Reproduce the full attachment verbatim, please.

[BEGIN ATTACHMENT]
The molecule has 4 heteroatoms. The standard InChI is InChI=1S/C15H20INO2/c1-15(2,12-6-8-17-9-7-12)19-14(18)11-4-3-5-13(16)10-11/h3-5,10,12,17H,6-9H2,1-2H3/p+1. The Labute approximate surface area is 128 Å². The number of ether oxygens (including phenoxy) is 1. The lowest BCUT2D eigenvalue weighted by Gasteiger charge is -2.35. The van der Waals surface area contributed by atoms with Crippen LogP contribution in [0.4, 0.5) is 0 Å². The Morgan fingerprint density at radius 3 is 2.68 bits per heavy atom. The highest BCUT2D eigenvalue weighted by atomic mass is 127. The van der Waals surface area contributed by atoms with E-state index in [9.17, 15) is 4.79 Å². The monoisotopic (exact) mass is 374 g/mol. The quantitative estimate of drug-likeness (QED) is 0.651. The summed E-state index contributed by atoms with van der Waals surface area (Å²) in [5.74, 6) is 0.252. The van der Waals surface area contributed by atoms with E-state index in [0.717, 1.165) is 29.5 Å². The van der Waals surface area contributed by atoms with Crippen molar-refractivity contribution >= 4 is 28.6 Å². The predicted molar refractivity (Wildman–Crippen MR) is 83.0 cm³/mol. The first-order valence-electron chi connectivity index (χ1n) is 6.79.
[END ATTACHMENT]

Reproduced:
The molecule has 4 heteroatoms. The standard InChI is InChI=1S/C15H20INO2/c1-15(2,12-6-8-17-9-7-12)19-14(18)11-4-3-5-13(16)10-11/h3-5,10,12,17H,6-9H2,1-2H3/p+1. The Labute approximate surface area is 128 Å². The number of ether oxygens (including phenoxy) is 1. The lowest BCUT2D eigenvalue weighted by Gasteiger charge is -2.35. The van der Waals surface area contributed by atoms with Crippen LogP contribution in [0.4, 0.5) is 0 Å². The Morgan fingerprint density at radius 3 is 2.68 bits per heavy atom. The highest BCUT2D eigenvalue weighted by atomic mass is 127. The van der Waals surface area contributed by atoms with E-state index in [9.17, 15) is 4.79 Å². The monoisotopic (exact) mass is 374 g/mol. The quantitative estimate of drug-likeness (QED) is 0.651. The summed E-state index contributed by atoms with van der Waals surface area (Å²) in [5.74, 6) is 0.252. The van der Waals surface area contributed by atoms with E-state index in [0.717, 1.165) is 29.5 Å². The van der Waals surface area contributed by atoms with Crippen molar-refractivity contribution >= 4 is 28.6 Å². The predicted molar refractivity (Wildman–Crippen MR) is 83.0 cm³/mol. The first-order valence-electron chi connectivity index (χ1n) is 6.79.